I'm nearing the end of this vacation and am writing this in a state of profound exhaustion. Honestly, this has been the most tiring vacation! We walk and walk and walk. And there's just SO much to see. But, despite the fatigue and sore feet and kidly whines, I think every American should come to DC. The things you see here are inspiriting and powerful. They point out how everything good in America (and I think these things are manifold) have all come through hard fought fights. Through wearisome, soul-crushing forays in bureaucracy and politics. People have sacrificed their lives and seen their fondest dreams go unrealized. Susan B. Anthony and Elizabth Cady Stanton were both dead before women got the right to vote. But, they had abiding faith in America and Americans, and it paid off, even if they didn't live to see it. I get all teary and moved when I see memorials to their activism. I get teary and moved when I see a lot of the memorials here. Basically, all of them.
But amidst all these glorious stories, I may remember this most from this vacation: I was walking down Constitution Avenue with Laney and (let's call her*) my niece, Lexi, in desperate pursuit of a McDonald's. I had two hungry girls who were both picky about what they'd eat and would happily go hungry and be cranky if not presented with food that fit their narrow dietary preferences. Courtesy GoogleMaps on my iPhone, I'd found a McDonalds and we were on our way. But navigating DC was proving taxing, so I stopped and asked three on-break sanitation workers if I was on the right way to 7th Street. Here's the conversation:
Them: Yeah, it's that way. What are you looking for? [See 7th Street was farther than I thought]
Me [wry smile]; McDonalds
Them: Is there one there? Yeah. But, wait...
And then they had this confab and, after some discussion, directed me to a much closer McDonalds. It would have been nice enough to let me know I was on the right path. But, instead, they took some time and really helped me out.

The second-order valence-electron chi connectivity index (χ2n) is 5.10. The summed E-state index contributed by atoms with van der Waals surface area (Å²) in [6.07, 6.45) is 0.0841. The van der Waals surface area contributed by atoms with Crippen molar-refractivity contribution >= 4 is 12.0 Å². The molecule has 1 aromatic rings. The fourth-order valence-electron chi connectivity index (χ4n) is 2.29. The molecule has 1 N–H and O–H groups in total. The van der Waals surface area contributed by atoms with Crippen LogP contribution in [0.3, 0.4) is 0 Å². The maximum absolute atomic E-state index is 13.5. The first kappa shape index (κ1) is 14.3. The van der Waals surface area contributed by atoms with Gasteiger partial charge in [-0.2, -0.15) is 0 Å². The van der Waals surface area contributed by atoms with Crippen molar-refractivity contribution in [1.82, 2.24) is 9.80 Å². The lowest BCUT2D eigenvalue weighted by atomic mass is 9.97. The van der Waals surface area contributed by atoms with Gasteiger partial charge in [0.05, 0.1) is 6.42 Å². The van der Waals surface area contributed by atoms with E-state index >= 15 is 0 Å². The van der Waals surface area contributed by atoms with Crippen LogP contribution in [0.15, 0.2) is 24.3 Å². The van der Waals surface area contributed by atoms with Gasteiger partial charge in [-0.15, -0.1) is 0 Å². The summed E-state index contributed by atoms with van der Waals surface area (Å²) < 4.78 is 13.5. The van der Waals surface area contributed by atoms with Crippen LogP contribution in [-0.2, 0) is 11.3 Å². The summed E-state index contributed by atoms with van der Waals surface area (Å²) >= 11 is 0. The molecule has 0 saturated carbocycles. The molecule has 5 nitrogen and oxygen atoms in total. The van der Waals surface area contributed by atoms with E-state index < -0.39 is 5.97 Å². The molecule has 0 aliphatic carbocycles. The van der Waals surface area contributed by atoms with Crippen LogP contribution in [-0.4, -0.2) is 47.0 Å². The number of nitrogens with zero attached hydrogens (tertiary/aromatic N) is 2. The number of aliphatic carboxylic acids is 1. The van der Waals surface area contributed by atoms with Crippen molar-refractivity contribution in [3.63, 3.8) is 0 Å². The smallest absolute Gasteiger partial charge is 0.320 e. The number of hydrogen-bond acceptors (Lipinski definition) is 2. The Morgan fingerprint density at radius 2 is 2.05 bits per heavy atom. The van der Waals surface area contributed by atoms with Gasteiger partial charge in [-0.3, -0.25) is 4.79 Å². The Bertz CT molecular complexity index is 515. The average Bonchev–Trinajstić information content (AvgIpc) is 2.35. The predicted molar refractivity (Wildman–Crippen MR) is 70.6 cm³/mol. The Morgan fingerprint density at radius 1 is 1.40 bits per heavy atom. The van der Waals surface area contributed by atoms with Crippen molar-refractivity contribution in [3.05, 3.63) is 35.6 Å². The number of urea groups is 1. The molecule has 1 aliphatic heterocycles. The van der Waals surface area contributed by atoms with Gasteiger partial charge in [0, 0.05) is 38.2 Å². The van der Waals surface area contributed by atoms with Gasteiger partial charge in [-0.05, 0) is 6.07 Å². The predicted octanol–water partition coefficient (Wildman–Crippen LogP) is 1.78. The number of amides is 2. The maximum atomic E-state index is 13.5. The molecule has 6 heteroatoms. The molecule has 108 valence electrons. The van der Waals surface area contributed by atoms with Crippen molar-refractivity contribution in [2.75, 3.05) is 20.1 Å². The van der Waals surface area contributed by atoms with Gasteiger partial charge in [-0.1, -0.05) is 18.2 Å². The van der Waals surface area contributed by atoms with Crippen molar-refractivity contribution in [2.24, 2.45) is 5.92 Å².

Today, Laney and I were walking through the Museum of Natural History and I was marveling at the delicate balance animals and earth manage and how much we human folks have fucked it up and I got to wondering what is it about us that's superior to animals. Would the world just be better without people? But then I realized that there is one thing we're capable of that animals aren't and that is kindness. Decency. Concern for other people. McDonalds might be one of the great evils of the world, but the willingness of those three garbage men to spend two minutes helping me out is, not to get too grandiloquent, everything great about people and is what makes us worthwhile.
There are very few people who've walked the earth who are capable of the grand acts that have thrust us forward in huge steps (even while they're also painfully incremental). We can't all be Elizabeth Cady Stanton or Abraham Lincoln. But we can all be decent people. We can all take a second to just be nice to someone for no other reason than because we can. I think this is manageable. And I also think it's beautiful.
A couple of quotes:
We're born, we live a little, we die... By helping you, perhaps I was trying to lift my own life a trifle. Heaven knows anyone's life can stand a little of that
- E.B. White from Charlotte's Web
But the effect of her being on those around her was incalculably diffusive: for the growing good of the world is partly dependent on unhistoric acts; and that things are not so ill with you and me as they might have been, is half owing to the number who lived faithfully a hidden life, and rest in unvisited tombs.
- George Eliot from Middlemarch
Here in the middle of my life I figure I pretty much have two choices: give up because we can't fix it and no one seems to be able to or just try to be a decent person and have a little faith that kindness not only matters but is the thing that matter most. I'm pretty sure the latter is true.
* Lexi is my cousin's daughter, But, you know, small families. She's a niece.